Editor’s note: This story is part of a series of profiles of notable fall 2023 graduates.
Evan Koutsogiannis’ passion for music and video games started at a young age.
“When I was a kid, I would get up early in the morning to do my homework, and I would have a PlayStation video game like 'Sonic the Hedgehog' running in the background so I could enjoy the music at different parts of the game,” he said. “As I got older and my passion for music developed through saxophone and jazz performance, I started composing music on my computer with tracking programs. I also began exploring who the composers were — like Koji Kondo, Simon Viklund, Ajurika and Tim and Jeff Follin.”
Koutsogiannis was 15 years old when he started working on his first collaborative project composing music for media for a group based in Venezuela.
“I commented on a video they posted asking if they needed a composer in Spanish and shared my music,” he said, “and we started working on the project.”
Koutsogiannis, who will receive a Bachelor of Arts in media arts and sciences with a focus in music from the School of Arts, Media and Engineering and a minor in Mandarin Chinese this fall, said he is excited to take the next step in his career and credits his work with ASU’s Meteor Studio for helping develop his skills.
He said Meteor Studio Director Robert LiKamWa, who is an associate professor in the School of Arts, Media and Engineering and in the School of Electrical, Computer and Energy Engineering, knew about his work and asked him if he was interested in joining the Meteor Studio, which explores, studies and advances mobile computing technologies at the intersection of technical advancement and usefulness/practicality, especially as they relate to mobile AR/VR/vision computing systems, and their ability to help people tell their stories.
“Professor LiKamWa told me that he was interested in my passion for composing music for video games, television and movies,” Koutsogiannis said. “He shared information with me about Meteor Studio — a lab he runs on campus — and how it could help develop my skill set and lead to a career. I thank God for this opportunity, because it has been a wonderful year and a half working with Meteor Studio on projects that have utilized and helped build my skill set.”
Koutsogiannis said he is currently applying to several different job opportunities across the United States to work as a multimedia composer, Foley artist, an audio engineer or XR developer with a focus on audio.
“I'll be more than happy to go into any field that is audio related, with preference in composition,” he said. “I am excited to see where my competencies in these areas will take me.”
Here, Koutsogiannis talks more about his experience studying at ASU and his path forward.
Question: What was your “aha” moment when you realized you wanted to study the field you majored in?
Answer: When I was 14 or 15 years old, I learned about the humoresque chord progression that starts in a minor key and sounds like there’s a temporary tonicization of a major key. I later discovered that this chord progression was used in the "Mega Man X4" soundtrack that I was studying and thought how amazing it was. From the melodies within the piece to the sound font they used, I was really awestruck. I shared my interest with my parents, and my mom, who is a musician, encouraged me to study music.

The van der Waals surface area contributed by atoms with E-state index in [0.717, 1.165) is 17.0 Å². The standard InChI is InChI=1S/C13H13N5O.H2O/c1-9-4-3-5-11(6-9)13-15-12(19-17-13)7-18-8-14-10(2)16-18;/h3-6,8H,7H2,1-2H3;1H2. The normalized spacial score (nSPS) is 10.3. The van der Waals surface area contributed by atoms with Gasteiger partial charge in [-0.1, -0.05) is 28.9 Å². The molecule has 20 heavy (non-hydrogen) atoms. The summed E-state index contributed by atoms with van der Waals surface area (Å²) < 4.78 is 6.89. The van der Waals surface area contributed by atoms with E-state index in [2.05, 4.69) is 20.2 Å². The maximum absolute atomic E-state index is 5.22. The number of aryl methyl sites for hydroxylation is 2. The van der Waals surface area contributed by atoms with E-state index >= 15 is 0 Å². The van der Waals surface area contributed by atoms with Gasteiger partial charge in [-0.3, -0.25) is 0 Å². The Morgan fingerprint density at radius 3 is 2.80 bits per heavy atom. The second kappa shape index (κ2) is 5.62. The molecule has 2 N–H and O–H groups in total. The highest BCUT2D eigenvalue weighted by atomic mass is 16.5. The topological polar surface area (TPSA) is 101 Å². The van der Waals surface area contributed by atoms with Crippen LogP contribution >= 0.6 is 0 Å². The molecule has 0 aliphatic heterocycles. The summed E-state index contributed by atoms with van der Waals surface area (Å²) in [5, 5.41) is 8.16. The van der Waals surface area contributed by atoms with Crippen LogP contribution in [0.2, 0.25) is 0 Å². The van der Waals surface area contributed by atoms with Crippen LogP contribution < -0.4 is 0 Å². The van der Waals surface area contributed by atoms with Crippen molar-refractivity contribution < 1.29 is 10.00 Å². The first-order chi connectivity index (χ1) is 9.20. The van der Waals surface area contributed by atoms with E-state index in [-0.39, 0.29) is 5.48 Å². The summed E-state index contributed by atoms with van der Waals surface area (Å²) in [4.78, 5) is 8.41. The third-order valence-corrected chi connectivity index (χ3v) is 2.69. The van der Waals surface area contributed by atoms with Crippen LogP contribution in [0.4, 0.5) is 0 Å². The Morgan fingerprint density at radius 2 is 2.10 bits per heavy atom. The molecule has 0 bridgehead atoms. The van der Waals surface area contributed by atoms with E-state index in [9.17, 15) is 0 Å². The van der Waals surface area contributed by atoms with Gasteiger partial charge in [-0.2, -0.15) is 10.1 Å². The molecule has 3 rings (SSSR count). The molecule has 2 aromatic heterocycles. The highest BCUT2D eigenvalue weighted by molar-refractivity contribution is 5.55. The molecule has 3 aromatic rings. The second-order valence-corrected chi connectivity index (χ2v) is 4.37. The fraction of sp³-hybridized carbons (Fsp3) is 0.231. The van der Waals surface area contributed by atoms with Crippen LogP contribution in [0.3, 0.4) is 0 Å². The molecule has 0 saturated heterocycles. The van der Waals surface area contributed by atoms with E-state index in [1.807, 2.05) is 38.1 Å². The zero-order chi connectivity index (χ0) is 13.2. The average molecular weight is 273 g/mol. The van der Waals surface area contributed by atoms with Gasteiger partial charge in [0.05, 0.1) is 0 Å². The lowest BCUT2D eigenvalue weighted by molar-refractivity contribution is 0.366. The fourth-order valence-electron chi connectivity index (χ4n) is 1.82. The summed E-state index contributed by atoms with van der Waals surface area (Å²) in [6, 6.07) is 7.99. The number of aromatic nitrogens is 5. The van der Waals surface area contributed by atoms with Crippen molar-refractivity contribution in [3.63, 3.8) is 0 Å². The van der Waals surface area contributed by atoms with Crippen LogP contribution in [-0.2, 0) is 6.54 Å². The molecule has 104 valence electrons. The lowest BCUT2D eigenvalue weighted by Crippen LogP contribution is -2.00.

Q: What’s something you learned while at ASU — in the classroom or otherwise — that surprised you or changed your perspective?
A: It’s not about what you learn, it’s about how you apply what you know.
Q: Why did you choose ASU?
A: I feel like I was supposed to go to ASU for a reason. I was initially interested in a program at the University of California San Diego’s music school, but financially it wasn’t feasible. After discovering the digital culture program (now media arts and sciences), I realized this is what I wanted to do.
Q: Which professor taught you the most important lesson while at ASU?
A: Professor Garth Paine taught me how to reimagine music and sound as its own entity in the "concrete sonar." Paine taught me about acousmatic composition and learning to think about sounds that you hear as their own independent objects separate from what created them.
Q: What’s the best piece of advice you would give to students?
A: Trust God’s plan for your life. I had no idea what my college experience would look like, especially after COVID or during COVID even. I initially thought that college would look very different than how it occurred; but now, looking back, I'm very glad to say that I'm very happy with the way it turned out. It wasn't always easy, and at many times it was very hard both interpersonally, academically and in other areas as well, but He's got your back so I'm practicing that if you trust God, then it will all be right.
Q: What was your favorite spot on campus, whether for studying, meeting friends or just thinking about life?
A: During my freshman year, I began cultivating the habit of tuning into some stimulating ambient music and exploring the ASU campus through walking. I found great inspiration through the many spots on campus during the day and night. Since ASU has a combination of urban and naturally landscaped environments, it is very easy to find a new place while walking on campus to relax or stimulate the senses to inspire great work.
More Sun Devil community
Founders' Day: A celebration of ASU’s past, present and future
A Marine, a leader in carbon emissions technology and a disability advocate had one thing in common on Wednesday night. They…
Rooting for the underdog
Editor's note: Arizona State University alumni are making a difference in every corner and community of the world, positively…
Polytechnic campus shows 'neighbors' university in their backyard at ASU Open Door
More than 40 exhibits ranging from flight simulators to a stuffed animal hospital to a robotic arm delighted more than 1,500…